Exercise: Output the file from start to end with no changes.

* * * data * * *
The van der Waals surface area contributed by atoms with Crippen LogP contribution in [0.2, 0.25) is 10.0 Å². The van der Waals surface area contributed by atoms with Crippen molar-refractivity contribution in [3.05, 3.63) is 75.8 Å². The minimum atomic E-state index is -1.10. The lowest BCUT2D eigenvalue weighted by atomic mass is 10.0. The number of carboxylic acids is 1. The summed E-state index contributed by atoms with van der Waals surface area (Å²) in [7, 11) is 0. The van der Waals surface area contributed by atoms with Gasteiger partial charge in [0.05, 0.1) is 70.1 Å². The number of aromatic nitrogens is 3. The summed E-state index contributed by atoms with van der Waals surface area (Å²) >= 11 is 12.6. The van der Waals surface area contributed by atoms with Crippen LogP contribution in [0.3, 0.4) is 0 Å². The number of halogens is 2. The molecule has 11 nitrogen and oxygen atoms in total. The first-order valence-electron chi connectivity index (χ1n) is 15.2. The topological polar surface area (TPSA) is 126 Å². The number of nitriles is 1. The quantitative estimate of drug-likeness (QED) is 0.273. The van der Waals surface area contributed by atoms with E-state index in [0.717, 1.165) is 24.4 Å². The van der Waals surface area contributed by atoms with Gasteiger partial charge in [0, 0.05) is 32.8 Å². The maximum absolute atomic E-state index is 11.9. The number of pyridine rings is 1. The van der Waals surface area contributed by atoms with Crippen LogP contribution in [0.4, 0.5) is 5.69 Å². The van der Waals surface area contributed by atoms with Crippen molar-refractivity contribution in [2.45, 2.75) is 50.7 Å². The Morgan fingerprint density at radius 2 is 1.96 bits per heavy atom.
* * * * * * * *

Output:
The van der Waals surface area contributed by atoms with Crippen LogP contribution in [0.2, 0.25) is 10.0 Å². The van der Waals surface area contributed by atoms with Crippen molar-refractivity contribution in [3.05, 3.63) is 75.8 Å². The minimum atomic E-state index is -1.10. The lowest BCUT2D eigenvalue weighted by atomic mass is 10.0. The number of carboxylic acids is 1. The summed E-state index contributed by atoms with van der Waals surface area (Å²) in [7, 11) is 0. The van der Waals surface area contributed by atoms with Gasteiger partial charge in [0.05, 0.1) is 70.1 Å². The number of aromatic nitrogens is 3. The summed E-state index contributed by atoms with van der Waals surface area (Å²) >= 11 is 12.6. The van der Waals surface area contributed by atoms with Crippen LogP contribution in [0.3, 0.4) is 0 Å². The number of halogens is 2. The molecule has 11 nitrogen and oxygen atoms in total. The first-order valence-electron chi connectivity index (χ1n) is 15.2. The topological polar surface area (TPSA) is 126 Å². The number of nitriles is 1. The quantitative estimate of drug-likeness (QED) is 0.273. The van der Waals surface area contributed by atoms with E-state index in [0.717, 1.165) is 24.4 Å². The van der Waals surface area contributed by atoms with Gasteiger partial charge in [0, 0.05) is 32.8 Å². The maximum absolute atomic E-state index is 11.9. The number of pyridine rings is 1. The van der Waals surface area contributed by atoms with Crippen LogP contribution in [0.4, 0.5) is 5.69 Å². The van der Waals surface area contributed by atoms with Crippen molar-refractivity contribution in [2.45, 2.75) is 50.7 Å². The Morgan fingerprint density at radius 2 is 1.96 bits per heavy atom.